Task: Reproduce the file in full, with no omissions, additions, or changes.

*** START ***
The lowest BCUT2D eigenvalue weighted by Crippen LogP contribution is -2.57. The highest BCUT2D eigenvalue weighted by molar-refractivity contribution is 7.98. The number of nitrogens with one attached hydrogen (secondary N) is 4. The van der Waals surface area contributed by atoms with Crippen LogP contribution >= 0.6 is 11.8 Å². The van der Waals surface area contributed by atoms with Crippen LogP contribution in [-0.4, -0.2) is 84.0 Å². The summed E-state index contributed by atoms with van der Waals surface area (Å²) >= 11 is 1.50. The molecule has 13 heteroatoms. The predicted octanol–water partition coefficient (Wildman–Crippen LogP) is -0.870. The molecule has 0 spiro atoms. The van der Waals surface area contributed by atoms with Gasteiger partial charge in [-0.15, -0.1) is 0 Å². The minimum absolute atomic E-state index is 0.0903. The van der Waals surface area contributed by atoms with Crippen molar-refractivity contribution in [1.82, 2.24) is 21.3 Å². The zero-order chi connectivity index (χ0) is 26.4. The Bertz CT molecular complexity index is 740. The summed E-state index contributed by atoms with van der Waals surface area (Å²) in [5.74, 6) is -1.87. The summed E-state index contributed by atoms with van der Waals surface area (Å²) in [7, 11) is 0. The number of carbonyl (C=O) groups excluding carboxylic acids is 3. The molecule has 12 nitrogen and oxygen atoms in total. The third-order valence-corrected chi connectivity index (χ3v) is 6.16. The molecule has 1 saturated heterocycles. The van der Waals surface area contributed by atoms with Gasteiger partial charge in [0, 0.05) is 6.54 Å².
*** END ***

The lowest BCUT2D eigenvalue weighted by Crippen LogP contribution is -2.57. The highest BCUT2D eigenvalue weighted by molar-refractivity contribution is 7.98. The number of nitrogens with one attached hydrogen (secondary N) is 4. The van der Waals surface area contributed by atoms with Crippen LogP contribution >= 0.6 is 11.8 Å². The van der Waals surface area contributed by atoms with Crippen LogP contribution in [-0.4, -0.2) is 84.0 Å². The summed E-state index contributed by atoms with van der Waals surface area (Å²) >= 11 is 1.50. The molecule has 13 heteroatoms. The predicted octanol–water partition coefficient (Wildman–Crippen LogP) is -0.870. The molecule has 0 spiro atoms. The van der Waals surface area contributed by atoms with Gasteiger partial charge in [-0.15, -0.1) is 0 Å². The minimum absolute atomic E-state index is 0.0903. The van der Waals surface area contributed by atoms with Crippen molar-refractivity contribution in [1.82, 2.24) is 21.3 Å². The zero-order chi connectivity index (χ0) is 26.4. The Bertz CT molecular complexity index is 740. The summed E-state index contributed by atoms with van der Waals surface area (Å²) in [5.74, 6) is -1.87. The summed E-state index contributed by atoms with van der Waals surface area (Å²) in [7, 11) is 0. The number of carbonyl (C=O) groups excluding carboxylic acids is 3. The molecule has 12 nitrogen and oxygen atoms in total. The third-order valence-corrected chi connectivity index (χ3v) is 6.16. The molecule has 1 saturated heterocycles. The van der Waals surface area contributed by atoms with Gasteiger partial charge in [0, 0.05) is 6.54 Å².